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EARTHWATCH

Many View Escape as a Healthy Alternative : According to the magazine American Demographics, more urban dwellers are moving to rural counties.

August 04, 1994|RICHARD KAHLENBERG | SPECIAL TO THE TIMES

The summer auto and airline ads seem to scream at us: "Get away from it all!" Escape, come to think of it, is the theme of ads in general these days.

Where are these greener pastures we are supposed to go to? The pictures accompanying the ads invariably show people whizzing around or hanging around under blue skies in what looks like Southern California. So we're already here--or "there," so to speak. It's a head scratcher.

Nancy Bray, who lives in Simi Valley, is not confused by such questions. She wants to escape to Springfield, Ill. Not just for the summer, but for keeps.

"I didn't cough for two weeks," she said, referring to a recent visit with in-laws. Bray, who is a mother of two small children and is married to a utility employee, said she had already been told by a Ventura County doctor, "You live here, you're gonna cough." Ironically, Bray came to Simi 20 years ago after the family doctor told her parents pretty much the same about the air in Los Angeles.

OK, it's normal to be worried about smog. And various U.S. Environmental Protection Agency studies suggest that Los Angeles County and Ventura County do rank way up there in the nation's air pollution hall of infamy.

But, Springfield? Don't folks usually leave the Midwest and come here?

Not necessarily. Time was when they moved to California or some other bigger place on one coast or another. But nowadays, according to figures reported in a recent issue of the magazine American Demographics, "disgusted urban dwellers are moving to rural counties, (reversing) a decade of decline when rural areas were losing people to the cities."

Boise, Ida.; Lawton, Okla.; even Bakersfield, Calif. is swelling. New York, Chicago, Philadelphia are shrinking and Los Angeles has stopped growing.

People are moving for all sorts of reasons, and there is a rash of publications appearing to provide them advice. The Brays have been studying books about this trend for years, even seeking professional advice from an organization called the Greener Pastures Institute. They are now trying to sell their house so they can move. Even though Simi and Springfield have equal-sized populations, the Brays say the smog and congestion conditions are quite different.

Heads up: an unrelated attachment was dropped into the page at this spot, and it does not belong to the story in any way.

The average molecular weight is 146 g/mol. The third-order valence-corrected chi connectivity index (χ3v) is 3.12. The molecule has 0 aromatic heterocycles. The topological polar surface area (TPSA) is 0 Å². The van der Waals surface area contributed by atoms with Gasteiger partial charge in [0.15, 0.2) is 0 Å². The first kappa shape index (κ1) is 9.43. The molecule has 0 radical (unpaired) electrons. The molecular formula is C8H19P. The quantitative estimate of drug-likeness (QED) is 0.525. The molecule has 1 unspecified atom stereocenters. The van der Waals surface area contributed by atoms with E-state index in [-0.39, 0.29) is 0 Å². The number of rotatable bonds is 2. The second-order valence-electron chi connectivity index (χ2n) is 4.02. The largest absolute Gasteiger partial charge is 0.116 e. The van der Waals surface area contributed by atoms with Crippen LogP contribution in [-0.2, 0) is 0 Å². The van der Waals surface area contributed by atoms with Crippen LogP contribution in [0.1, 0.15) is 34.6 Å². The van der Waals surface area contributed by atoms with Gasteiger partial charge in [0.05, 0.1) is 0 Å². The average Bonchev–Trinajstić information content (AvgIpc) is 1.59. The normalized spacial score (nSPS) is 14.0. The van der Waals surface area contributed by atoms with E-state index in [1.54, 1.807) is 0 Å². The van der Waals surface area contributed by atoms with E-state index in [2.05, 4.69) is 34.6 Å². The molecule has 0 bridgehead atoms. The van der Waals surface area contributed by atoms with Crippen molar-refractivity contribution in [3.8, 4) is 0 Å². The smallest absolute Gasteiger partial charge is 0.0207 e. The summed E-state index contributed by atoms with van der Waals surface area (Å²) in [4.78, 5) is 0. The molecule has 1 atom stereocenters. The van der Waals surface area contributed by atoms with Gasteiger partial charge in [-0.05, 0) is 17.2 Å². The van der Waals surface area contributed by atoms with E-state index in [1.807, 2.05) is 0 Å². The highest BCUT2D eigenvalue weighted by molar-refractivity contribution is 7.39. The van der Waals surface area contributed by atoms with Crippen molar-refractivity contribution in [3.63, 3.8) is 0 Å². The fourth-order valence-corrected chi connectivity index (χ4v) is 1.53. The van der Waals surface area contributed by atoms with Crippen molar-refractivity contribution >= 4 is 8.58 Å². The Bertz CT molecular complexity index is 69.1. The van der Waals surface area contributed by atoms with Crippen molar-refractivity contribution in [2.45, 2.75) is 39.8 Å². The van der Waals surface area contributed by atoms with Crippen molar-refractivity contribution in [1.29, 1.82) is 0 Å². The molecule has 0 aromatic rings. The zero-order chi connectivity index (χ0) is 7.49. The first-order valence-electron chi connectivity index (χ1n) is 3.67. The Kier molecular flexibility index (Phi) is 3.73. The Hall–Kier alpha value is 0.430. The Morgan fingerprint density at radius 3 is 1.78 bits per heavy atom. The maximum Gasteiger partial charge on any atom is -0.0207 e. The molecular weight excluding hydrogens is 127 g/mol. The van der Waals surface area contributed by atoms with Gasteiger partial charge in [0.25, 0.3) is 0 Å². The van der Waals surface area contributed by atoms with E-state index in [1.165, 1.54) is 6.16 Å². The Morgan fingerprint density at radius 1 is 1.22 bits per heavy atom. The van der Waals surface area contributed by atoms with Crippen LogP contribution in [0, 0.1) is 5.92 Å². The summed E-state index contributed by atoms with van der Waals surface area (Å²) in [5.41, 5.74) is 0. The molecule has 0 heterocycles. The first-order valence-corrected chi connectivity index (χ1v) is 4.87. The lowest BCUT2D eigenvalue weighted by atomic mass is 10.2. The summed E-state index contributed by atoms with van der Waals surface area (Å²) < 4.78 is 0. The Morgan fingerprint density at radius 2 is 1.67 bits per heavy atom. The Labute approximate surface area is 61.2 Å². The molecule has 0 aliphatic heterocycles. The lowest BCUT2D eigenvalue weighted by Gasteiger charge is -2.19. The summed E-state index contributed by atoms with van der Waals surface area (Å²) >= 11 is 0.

This is not, mind you, an anti-California movement. Rather, it is a health-seeking movement. There are, in fact, several getting-away-from-it-all books that recommend California places.

"The Rating Guide to Life in America's Small Cities," by G.S. Thomas, the first chapter of which is about the environment, lists Eureka as the top choice in the nation, and San Luis Obispo gets high marks.

In "Places Rated Almanac" by Savageau and Boyer, the city of Ventura appear in a list of 1,400--in 76th position. There are even lists that put Simi Valley in a leading position. Each author, of course, has his or her own priorities--environment, education, employment, etc.

While immediate health concerns motivate many people like the Brays to think about moving, there is also the future to think about. A trend-within-a trend is emerging, as evidenced by the title of a book being published this fall, "Baby Boomer Retirement," by Don Silver. Although that book is focused more on money concerns than air quality, it raises an important new health-related issue: "Finding the right place for your parents to retire" is the title of a provocative and astute chapter.

With all of us living longer--including our parents--it is important to choose to live where environmental conditions are right. The cumulative effects of pollution and congestion--plus the newly discovered threat of ultraviolet radiation--can tarnish our "golden years."

Yes, we can't even look forward to our proverbial day in the sun without trepidation. Last month, American newspapers, including The Times, began listing, on the weather page, the daily "ultraviolet index" with ratings from 1 to 10. The ratings indicate how long we can safely be in direct sunlight.

Our area has been getting ratings of 9 this week--bad. Springfield's part of the country rates a 6.

Details

* FYI: For information on the Greener Pastures Institute, including an eight-page catalogue of reference materials, call William Seavey (702) 382-4947.

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